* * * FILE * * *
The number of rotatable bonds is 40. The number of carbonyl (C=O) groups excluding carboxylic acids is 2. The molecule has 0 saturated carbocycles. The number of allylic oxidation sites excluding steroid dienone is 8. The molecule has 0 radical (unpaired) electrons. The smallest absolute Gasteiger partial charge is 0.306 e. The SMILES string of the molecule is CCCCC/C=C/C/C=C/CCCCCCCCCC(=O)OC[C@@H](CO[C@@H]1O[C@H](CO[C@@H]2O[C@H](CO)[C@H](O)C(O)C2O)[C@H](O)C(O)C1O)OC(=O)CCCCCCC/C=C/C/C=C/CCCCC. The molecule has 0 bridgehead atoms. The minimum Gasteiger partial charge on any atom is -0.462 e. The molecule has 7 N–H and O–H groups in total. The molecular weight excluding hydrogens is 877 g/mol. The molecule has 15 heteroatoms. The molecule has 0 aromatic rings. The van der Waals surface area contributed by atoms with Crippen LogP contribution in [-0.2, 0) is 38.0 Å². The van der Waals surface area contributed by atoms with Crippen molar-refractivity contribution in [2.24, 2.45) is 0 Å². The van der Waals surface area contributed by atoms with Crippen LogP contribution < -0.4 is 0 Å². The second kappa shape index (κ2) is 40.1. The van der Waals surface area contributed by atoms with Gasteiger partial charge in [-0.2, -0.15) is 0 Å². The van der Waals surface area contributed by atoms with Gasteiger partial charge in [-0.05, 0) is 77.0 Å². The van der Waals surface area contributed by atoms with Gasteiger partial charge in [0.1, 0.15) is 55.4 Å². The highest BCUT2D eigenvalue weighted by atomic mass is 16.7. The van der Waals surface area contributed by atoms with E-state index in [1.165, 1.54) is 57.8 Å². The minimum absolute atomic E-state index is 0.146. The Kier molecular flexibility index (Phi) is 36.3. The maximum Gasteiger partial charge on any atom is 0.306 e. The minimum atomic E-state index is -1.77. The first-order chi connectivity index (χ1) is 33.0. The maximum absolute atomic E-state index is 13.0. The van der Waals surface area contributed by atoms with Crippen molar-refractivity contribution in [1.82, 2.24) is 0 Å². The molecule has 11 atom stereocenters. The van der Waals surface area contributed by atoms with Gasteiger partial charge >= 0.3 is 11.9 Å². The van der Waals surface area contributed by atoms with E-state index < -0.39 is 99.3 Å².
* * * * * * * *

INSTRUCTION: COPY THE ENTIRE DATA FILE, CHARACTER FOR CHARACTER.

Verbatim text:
The number of rotatable bonds is 40. The number of carbonyl (C=O) groups excluding carboxylic acids is 2. The molecule has 0 saturated carbocycles. The number of allylic oxidation sites excluding steroid dienone is 8. The molecule has 0 radical (unpaired) electrons. The smallest absolute Gasteiger partial charge is 0.306 e. The SMILES string of the molecule is CCCCC/C=C/C/C=C/CCCCCCCCCC(=O)OC[C@@H](CO[C@@H]1O[C@H](CO[C@@H]2O[C@H](CO)[C@H](O)C(O)C2O)[C@H](O)C(O)C1O)OC(=O)CCCCCCC/C=C/C/C=C/CCCCC. The molecule has 0 bridgehead atoms. The minimum Gasteiger partial charge on any atom is -0.462 e. The molecule has 7 N–H and O–H groups in total. The molecular weight excluding hydrogens is 877 g/mol. The molecule has 15 heteroatoms. The molecule has 0 aromatic rings. The van der Waals surface area contributed by atoms with Crippen LogP contribution in [-0.2, 0) is 38.0 Å². The van der Waals surface area contributed by atoms with Crippen molar-refractivity contribution in [2.24, 2.45) is 0 Å². The van der Waals surface area contributed by atoms with Crippen LogP contribution < -0.4 is 0 Å². The second kappa shape index (κ2) is 40.1. The van der Waals surface area contributed by atoms with Gasteiger partial charge in [-0.2, -0.15) is 0 Å². The van der Waals surface area contributed by atoms with Gasteiger partial charge in [-0.05, 0) is 77.0 Å². The van der Waals surface area contributed by atoms with Gasteiger partial charge in [0.1, 0.15) is 55.4 Å². The highest BCUT2D eigenvalue weighted by atomic mass is 16.7. The van der Waals surface area contributed by atoms with E-state index in [1.165, 1.54) is 57.8 Å². The minimum absolute atomic E-state index is 0.146. The Kier molecular flexibility index (Phi) is 36.3. The maximum Gasteiger partial charge on any atom is 0.306 e. The minimum atomic E-state index is -1.77. The first-order chi connectivity index (χ1) is 33.0. The maximum absolute atomic E-state index is 13.0. The van der Waals surface area contributed by atoms with Crippen molar-refractivity contribution in [1.82, 2.24) is 0 Å². The molecule has 11 atom stereocenters. The van der Waals surface area contributed by atoms with Gasteiger partial charge >= 0.3 is 11.9 Å². The van der Waals surface area contributed by atoms with E-state index < -0.39 is 99.3 Å².